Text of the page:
The Sheriff also had a lot to share on this wonderful mentoring opportunity. “We have done stories before about low pay for deputies and the need for us to be able to attract really good young men and women and more than that, be able to keep them here and that we can pay them a competitive salary. For somebody like Jacob to step forward and say [that] regardless of everything I’ve read and everything that’s going on negatively with law enforcement, he still wants to get in there. That’s refreshing to me because where would we be today if everybody said I don’t want to do your job. If nobody stepped forward, where would we be in 20 years? Where would law enforcement be? We wouldn’t have any law enforcement officers. So there is always a ray of hope that people like him and other young men and women that are saying you know regardless of everything negative they hear about us [law enforcement], I still want to give it a shot.”
Sheriff Woodruff also spoke on some of the other programs that his department offers that allow the youth to have some personal time with law enforcement officers and educate them on the field and to show them that the law is there to help them. “When I ran four years ago, five years ago now, I ran on one of the principles of reaching out to our young people and trying to get our young people to go down the right road before they go down the wrong road because it’s easier to keep them on the right road than it is to try and rehabilitate them once they go down the wrong road. We have a lot of men and a lot of women in jail back there right now that are good young men and women and they made a bad choice and because they made a bad choice, that has altered their future.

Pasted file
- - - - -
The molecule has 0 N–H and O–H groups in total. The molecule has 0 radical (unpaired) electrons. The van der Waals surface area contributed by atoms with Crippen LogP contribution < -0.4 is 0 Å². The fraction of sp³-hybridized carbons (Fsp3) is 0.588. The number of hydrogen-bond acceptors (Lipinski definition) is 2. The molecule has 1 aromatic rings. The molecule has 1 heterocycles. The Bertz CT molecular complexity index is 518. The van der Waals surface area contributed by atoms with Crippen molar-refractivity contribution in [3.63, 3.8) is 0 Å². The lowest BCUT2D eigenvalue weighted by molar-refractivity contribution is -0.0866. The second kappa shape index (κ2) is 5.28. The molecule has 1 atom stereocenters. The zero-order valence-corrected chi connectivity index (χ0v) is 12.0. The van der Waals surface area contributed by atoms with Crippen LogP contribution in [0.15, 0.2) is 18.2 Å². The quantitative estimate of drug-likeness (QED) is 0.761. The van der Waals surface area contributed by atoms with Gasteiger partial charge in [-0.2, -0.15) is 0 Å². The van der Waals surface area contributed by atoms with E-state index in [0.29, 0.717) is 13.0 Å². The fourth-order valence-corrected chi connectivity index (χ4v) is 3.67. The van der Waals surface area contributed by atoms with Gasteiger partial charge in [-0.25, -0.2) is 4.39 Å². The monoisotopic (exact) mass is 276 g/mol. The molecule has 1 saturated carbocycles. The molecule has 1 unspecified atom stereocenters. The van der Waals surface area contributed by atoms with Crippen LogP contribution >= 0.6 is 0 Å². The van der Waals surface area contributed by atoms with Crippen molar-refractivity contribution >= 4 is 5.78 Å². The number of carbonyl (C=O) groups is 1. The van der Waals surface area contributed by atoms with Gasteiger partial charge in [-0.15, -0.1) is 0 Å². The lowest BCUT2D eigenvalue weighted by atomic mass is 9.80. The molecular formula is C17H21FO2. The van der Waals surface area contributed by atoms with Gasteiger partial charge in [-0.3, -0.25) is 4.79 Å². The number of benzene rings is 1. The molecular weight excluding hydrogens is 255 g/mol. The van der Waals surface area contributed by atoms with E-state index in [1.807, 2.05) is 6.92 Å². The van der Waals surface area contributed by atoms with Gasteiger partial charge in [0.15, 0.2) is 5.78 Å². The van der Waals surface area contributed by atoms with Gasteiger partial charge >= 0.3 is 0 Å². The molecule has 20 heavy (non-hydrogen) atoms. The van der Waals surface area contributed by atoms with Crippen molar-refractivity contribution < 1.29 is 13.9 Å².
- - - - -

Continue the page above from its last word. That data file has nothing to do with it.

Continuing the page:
So I really want to try to reach out to young people and we do that with the Junior Deputy program, taught in every third grade public school in this County. [There is also the] Sheriff for a Day program, with young men and young ladies from the third grade. Everywhere where Junior Deputy is taught, we go back to the teacher’s and say pick one kid to represent your school for a whole day and they can be the Sheriff. So we go around and pick them up and they come ride around with me all day long and we go to the courthouse, they get a t-shirt that says I’m sheriff for a day, and these are third graders because we want their action with us to be positive. With our SRO’s (School Resources Officers), I want them to be there to be a mentor to young men and women. We also have the Sheriff’s Academy for Youth in the summer time where we have a week where nine and ten year olds come and another week where eleven and twelve year olds come.”
With the Sheriff’s Academy program, kids are given a half a day of learning the various parts of the deputy’s job and the other have of the day is a fun activity so that they see the positive side of law enforcement.
Both Jacob and the Sheriff had some final thoughts on the whole experience. The Sheriff stated that “I just appreciate young people like him that say I still want to give this a shot.” Jacob was grateful for the opportunities that he has been given. “The Lord blessed me with opportunities. He’s put resources and people in my life to keep me on the right path.”
Jeremy Andrews Staff Writer